Laser creates simple hologram
Thanks to a new laser technology, a Japanese company has succeeded in projecting seemingly floating objects into the air. Whereas with conventional laser projectors it was previously only possible to align the light beams to a specific visible target, the new type of display is both revolutionary and spectacular in comparison. Different uses are conceivable.
The Japanese company Burton is behind this new technology . The manufacturer worked with the Science Museum in Tokyo to stage the show. Burton lead researcher Akira Asano explains the technique of levitating objects by comparing it to how it works to focus light rays like a magnifying glass: “The biggest feature of our technology is that we focus light on a point in the air , wherever we want,” says Akira Asano.
With a lens, for example a magnifying glass, the principle of bundling sunlight leads to a highly compressed and high-energy beam of light. Depending on the projection target, the molecules of the target object are burned by the radiation that occurs. The engineers at Burton have created similar technical conditions here. Here, too, the light beams are bundled and compressed by lenses, resulting in an extremely powerful laser. This beam is aimed at a specific point in the air, so a fixed projection surface is no longer necessary. Following this alignment, the laser is fired hundreds of times per second, causing small explosions of air molecules and creating the luminous and reflective aerial image. A second beam – a directional beam so to speak – draws the desired movements in the air. This enables the vision of three-dimensional light objects in the air.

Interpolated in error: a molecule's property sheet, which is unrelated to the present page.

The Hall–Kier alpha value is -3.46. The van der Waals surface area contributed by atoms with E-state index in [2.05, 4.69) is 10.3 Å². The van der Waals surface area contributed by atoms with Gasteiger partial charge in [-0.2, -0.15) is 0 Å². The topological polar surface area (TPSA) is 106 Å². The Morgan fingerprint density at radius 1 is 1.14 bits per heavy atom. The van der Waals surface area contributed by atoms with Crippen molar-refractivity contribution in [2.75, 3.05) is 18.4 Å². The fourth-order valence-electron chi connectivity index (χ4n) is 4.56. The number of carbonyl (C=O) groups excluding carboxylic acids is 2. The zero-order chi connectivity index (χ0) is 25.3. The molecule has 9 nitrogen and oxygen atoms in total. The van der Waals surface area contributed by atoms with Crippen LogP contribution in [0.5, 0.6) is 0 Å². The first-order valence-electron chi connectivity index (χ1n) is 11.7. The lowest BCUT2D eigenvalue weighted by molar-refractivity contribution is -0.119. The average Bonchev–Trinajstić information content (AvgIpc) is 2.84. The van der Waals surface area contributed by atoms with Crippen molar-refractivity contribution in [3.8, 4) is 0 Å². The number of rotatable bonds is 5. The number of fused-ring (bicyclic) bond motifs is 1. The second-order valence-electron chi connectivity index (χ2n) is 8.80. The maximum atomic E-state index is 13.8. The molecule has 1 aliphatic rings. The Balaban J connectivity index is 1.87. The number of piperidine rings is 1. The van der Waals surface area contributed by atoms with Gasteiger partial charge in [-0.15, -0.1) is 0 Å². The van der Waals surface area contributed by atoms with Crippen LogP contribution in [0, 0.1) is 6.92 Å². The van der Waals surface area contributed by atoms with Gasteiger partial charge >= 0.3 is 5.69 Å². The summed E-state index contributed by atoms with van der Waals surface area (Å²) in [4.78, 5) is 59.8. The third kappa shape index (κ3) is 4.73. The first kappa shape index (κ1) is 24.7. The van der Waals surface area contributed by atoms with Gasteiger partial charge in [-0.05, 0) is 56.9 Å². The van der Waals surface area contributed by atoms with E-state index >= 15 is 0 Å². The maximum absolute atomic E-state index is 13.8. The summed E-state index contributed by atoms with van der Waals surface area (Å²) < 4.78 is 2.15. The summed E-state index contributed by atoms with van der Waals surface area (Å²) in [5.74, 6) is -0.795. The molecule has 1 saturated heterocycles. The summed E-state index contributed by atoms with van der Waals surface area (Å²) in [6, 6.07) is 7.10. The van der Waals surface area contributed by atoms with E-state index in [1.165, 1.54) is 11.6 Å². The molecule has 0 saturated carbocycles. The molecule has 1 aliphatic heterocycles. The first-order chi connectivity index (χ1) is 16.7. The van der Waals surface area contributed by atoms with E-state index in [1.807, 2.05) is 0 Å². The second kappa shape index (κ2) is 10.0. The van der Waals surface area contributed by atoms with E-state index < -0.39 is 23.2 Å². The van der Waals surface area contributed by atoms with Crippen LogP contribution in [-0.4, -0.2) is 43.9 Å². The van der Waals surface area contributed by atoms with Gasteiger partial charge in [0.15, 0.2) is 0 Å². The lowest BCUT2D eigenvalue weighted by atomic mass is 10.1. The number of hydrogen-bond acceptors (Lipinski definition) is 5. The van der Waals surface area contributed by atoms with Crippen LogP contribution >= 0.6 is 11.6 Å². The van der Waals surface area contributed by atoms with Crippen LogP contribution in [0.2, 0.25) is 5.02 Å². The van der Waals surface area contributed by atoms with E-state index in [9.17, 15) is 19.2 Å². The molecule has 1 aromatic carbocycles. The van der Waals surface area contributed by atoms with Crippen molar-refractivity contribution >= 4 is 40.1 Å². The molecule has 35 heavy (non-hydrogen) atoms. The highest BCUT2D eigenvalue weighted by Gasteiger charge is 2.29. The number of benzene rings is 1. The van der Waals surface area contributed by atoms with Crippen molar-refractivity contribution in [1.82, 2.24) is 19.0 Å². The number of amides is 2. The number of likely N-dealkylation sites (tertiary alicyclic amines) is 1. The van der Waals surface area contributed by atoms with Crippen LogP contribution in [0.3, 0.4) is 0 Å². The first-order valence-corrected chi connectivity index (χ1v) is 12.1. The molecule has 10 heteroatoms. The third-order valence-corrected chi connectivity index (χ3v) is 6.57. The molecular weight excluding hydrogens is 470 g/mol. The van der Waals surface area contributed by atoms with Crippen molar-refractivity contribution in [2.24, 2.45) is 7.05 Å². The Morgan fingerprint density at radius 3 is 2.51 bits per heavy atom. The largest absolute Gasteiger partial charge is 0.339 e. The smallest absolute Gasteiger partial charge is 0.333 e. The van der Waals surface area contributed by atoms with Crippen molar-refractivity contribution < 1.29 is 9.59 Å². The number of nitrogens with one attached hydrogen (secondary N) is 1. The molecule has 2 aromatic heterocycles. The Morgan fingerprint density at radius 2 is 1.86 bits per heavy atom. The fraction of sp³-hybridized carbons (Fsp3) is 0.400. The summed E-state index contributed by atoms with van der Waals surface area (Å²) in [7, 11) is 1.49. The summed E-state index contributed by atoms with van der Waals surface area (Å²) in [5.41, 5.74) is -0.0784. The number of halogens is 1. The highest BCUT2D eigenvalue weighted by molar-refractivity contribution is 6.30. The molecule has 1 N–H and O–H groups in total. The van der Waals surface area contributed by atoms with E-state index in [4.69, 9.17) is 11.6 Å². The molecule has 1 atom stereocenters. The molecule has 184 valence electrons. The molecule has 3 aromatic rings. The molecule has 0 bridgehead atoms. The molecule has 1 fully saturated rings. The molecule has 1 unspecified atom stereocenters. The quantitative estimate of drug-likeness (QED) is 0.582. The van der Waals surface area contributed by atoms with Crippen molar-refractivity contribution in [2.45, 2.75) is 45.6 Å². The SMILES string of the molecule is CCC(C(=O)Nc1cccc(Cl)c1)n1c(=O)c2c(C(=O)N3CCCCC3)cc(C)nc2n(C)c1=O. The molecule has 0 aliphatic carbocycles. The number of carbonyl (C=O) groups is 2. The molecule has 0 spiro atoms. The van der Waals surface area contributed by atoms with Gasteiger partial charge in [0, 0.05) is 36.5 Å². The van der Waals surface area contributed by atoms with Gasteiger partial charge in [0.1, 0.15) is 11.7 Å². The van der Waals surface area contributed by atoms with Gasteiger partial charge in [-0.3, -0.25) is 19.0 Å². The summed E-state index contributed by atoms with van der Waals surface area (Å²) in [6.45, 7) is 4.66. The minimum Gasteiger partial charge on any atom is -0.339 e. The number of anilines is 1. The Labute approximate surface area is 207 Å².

Versatile areas of application are possible
The technology, which explodes air molecules and makes them glow, is to be used, for example, in transport and for public information purposes. Corresponding information could appear in the air regardless of location and time of day and warn of upcoming traffic jams. The same applies to disaster warnings, such as tsunamis. Of course, the technology could also be used for commercial purposes. Advertisements could appear in the air and no longer over billboards or LCD panels. The system can be used on the go, for example from the car. This could be used to implement advertising campaigns of all kinds as a hologram.
The system is already ready for the market. A projection height of up to five meters is currently being achieved. Burton is optimistic that development will make doubling to 10 yards possible. Discussions with other companies and urban communities are expected to begin next year.